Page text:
Top Relief Pain Quotes

Browse top 25 famous quotes and sayings about Relief Pain by most favorite authors.

Favorite Relief Pain Quotes

1. "Oliver, success is usually a feeling of mere relief, where failure is pain. Happiness, you see, lies in neither, but in sticking to a daily ritual and becoming absorbed in something useful. When the war is over, even the greatest warriors do not exult. They go back to their garden or kitchen or library -- or school -- and resume life.(as said by Mrs. Pearson)"
Author: Adam Gopnik
2. "Relief is a wonderful emotion, highly underrated. In fact, I prefer it to elation or joy. Relief lets the air out of the Tire of Pain."
Author: Adriana Trigiani
3. "...she knew in her heart that nature has a preference for a particular order: parents die, then children die. But it was a harsh design, offering little relief from pain, for being in accord with it means that the fortunate find themselves orphaned."
Author: Charles Frazier
4. "There's an immense dramatic possibility in describing that universe. The books, for me, were an enormous relief in that sense of how they were written to allow primary emotion, elemental emotion, to matter enormously but to give the thing an extraordinary flow so you don't notice at what point that you're actually overwhelmed by this. There's no showiness, at all. It's the opposite of showiness. I think, if it was a painting, it could be very grey abstract, almost, with some lines and very, very beautiful. But you wouldn't have a notion of where the beauty was.(Talking about the short stories of Alistair MacLeod, who he discovered while working on The Modern Library.)"
Author: Colm Tóibín
5. "The world deprived of clear-cut outlines, of the up and the down, of good and evil, succumbs to a peculiar nihilization, that is, it loses its colors, so that grayness covers not only things of this earth and of space, but also the very flow of time, its minutes, days and years. Abstract considerations will be of little help, even if they are intended to bring relief. Poetry is quite different. By its very nature it says: All those theories are untrue. Since poetry deals with the singular, not hte general, it can't - if it is good poetry - look at things of this earth other than as colorful, variegated, and exciting, and so, it cannot reduce life, with all its pain, horror, suffering, and ecstasy, to a unified tonality of boredom or complaint. By necessity poetry is therefore on the side of being and against nothingness."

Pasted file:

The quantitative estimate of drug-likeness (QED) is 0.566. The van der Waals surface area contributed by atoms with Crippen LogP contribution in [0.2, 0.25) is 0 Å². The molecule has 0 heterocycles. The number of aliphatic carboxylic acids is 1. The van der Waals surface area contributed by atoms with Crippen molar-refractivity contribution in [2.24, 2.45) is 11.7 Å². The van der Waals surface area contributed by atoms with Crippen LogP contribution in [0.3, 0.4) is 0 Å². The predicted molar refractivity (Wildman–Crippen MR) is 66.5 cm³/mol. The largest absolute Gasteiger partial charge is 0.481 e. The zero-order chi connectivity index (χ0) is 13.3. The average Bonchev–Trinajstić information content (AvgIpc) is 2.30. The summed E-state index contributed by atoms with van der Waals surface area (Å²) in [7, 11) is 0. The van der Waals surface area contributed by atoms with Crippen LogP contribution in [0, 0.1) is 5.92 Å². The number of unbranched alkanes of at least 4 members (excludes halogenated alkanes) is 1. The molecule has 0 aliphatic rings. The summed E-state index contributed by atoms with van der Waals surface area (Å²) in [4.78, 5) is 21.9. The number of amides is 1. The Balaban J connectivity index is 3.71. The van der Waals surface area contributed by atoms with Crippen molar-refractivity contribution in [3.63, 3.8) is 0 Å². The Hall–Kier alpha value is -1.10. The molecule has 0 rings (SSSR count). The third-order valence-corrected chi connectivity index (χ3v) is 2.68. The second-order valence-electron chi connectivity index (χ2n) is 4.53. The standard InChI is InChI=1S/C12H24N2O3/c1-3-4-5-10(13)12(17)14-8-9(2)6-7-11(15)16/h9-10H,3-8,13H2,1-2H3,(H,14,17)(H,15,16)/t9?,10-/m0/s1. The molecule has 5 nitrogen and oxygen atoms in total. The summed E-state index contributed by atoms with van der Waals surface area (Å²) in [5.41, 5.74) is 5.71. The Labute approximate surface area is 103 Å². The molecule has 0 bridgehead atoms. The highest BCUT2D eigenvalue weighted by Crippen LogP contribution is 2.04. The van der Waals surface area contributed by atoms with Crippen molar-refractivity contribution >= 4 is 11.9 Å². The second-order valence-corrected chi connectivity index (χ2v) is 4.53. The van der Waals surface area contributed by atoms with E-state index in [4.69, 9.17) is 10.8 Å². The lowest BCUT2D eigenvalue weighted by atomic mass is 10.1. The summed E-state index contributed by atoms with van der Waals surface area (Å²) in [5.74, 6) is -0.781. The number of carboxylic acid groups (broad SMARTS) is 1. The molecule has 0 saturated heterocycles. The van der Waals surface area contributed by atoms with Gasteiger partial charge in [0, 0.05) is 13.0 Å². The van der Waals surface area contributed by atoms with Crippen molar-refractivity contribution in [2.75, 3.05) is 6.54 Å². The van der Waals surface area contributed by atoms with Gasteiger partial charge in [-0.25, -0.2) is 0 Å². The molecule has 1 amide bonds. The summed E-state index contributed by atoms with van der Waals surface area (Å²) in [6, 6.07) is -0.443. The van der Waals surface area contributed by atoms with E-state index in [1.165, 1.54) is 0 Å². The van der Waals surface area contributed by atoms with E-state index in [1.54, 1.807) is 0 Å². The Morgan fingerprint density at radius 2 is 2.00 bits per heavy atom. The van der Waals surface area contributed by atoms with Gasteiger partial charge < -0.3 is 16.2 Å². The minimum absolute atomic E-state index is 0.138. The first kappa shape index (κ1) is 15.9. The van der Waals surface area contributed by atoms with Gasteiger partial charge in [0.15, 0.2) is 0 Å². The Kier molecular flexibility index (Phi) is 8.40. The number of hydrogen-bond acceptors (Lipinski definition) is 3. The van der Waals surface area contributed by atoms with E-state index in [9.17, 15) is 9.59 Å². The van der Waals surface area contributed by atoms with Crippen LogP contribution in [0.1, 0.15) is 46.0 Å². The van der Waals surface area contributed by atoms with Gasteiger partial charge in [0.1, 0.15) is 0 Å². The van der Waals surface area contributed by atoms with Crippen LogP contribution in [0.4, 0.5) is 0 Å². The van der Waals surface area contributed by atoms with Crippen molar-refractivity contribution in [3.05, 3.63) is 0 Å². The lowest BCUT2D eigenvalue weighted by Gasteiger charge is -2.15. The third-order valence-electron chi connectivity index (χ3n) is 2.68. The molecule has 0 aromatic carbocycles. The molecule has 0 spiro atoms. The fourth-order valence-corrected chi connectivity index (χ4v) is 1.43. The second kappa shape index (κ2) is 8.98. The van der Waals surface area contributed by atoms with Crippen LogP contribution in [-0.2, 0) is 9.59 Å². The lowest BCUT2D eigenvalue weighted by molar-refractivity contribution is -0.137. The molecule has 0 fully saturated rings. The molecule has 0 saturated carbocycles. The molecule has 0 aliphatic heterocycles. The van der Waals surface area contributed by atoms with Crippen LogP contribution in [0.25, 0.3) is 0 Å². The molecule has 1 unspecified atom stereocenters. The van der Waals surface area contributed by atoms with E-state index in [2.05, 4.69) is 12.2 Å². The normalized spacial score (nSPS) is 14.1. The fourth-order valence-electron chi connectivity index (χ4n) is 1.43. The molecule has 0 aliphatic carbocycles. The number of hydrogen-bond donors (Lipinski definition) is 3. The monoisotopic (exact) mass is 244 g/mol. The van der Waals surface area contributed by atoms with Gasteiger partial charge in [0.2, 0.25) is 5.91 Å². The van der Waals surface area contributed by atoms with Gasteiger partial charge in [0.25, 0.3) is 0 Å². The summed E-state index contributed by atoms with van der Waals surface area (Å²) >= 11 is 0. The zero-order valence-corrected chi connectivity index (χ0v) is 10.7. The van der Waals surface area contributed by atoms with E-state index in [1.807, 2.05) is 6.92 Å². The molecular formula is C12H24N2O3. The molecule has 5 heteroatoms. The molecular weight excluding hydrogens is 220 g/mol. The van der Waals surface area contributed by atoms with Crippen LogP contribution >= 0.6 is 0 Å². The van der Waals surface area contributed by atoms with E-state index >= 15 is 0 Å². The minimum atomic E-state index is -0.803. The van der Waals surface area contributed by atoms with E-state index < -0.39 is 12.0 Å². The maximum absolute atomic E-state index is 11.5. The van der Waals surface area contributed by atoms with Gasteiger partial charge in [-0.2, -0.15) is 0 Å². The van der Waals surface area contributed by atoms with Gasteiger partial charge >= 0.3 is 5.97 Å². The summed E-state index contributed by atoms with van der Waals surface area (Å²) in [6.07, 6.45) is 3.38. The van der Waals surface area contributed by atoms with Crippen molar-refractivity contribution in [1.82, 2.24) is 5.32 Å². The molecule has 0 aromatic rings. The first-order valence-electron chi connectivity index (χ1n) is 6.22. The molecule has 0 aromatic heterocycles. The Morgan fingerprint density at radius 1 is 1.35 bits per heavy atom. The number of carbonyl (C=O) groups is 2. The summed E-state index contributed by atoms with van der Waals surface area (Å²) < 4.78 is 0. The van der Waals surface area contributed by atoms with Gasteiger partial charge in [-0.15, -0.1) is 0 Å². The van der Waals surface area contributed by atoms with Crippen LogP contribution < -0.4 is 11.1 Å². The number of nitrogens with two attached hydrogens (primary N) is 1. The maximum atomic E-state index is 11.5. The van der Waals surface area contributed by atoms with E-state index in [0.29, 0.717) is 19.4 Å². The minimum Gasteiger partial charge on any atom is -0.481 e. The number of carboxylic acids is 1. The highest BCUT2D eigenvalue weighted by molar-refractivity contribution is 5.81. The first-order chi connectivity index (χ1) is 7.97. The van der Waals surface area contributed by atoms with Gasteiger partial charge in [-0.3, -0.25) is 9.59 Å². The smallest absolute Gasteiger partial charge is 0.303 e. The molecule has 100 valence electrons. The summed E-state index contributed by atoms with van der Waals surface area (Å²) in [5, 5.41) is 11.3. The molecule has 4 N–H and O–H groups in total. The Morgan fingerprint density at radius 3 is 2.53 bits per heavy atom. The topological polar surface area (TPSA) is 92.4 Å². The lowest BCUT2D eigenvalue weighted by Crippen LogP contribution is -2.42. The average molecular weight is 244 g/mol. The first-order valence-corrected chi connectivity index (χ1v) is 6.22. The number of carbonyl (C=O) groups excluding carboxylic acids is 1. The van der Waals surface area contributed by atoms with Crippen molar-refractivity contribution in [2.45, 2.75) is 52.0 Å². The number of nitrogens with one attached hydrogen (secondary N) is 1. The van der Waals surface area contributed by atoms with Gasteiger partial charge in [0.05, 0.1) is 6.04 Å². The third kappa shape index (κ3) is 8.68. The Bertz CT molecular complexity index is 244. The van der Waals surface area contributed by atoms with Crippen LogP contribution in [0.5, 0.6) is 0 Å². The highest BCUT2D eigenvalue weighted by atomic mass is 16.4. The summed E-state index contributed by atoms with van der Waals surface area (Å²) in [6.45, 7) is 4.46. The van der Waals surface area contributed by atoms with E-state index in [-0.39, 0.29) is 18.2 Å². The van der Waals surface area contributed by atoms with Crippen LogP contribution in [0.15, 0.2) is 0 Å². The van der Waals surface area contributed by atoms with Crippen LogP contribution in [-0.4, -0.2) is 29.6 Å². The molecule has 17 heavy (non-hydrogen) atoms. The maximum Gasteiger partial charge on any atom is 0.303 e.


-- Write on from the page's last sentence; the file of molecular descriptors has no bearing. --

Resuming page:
Author: Czeslaw Milosz
6. "Time does not bring relief; you all have liedWho told me time would ease me of my pain!I miss him in the weeping of the rain;I want him at the shrinking of the tide;The old snows melt from every mountain-side,And last year's leaves are smoke in every lane;But last year's bitter loving must remainHeaped on my heart, and my old thoughts abide!There are a hundred places where I fearTo go,--so with his memory they brim!And entering with relief some quiet placeWhere never fell his foot or shone his faceI say, 'There is no memory of him here!'And so stand stricken, so remembering him!"
Author: Edna St. Vincent Millay
7. "Hence when a person is in great pain, the cause of which he cannot remove, he sets his teeth firmly together, or bites some substance between them with great vehemence, as another mode of violent exertion to produce a temporary relief. Thus we have the proverb where no help can be has in pain, 'to grin and abide;' and the tortures of hell are said to be attended with 'gnashing of teeth.'Describing a suggestion of the origin of the grin in the present form of a proverb, 'to grin and bear it."
Author: Erasmus Darwin
8. "...I wondered why so much had been written about love's pain and so little about the glorious relief of being delivered from love's pain."
Author: Irene Hunt
9. "It was a good death. A very good death. She closed her eyes, and an hour later she gasped twice and let out one long exhale, as if her body were sighing in relief as her soul flew free of its corporeal cage. And it was strange... Nalla woke up at that moment and the young focused not on her granhmen, but above the bed. Her little chubby hands reached high, and she smiled and cooed as if someone had just stroked her cheek.Rehv stared down at the body. His mother had always believed she would be reborn unto the Fade, the roots of her faith planted in the rich soil of her Chosen upbringing. He hoped that was true. He wanted to believe she lived on somewhere.It was the only thing that eased the pain in his chest even slightly."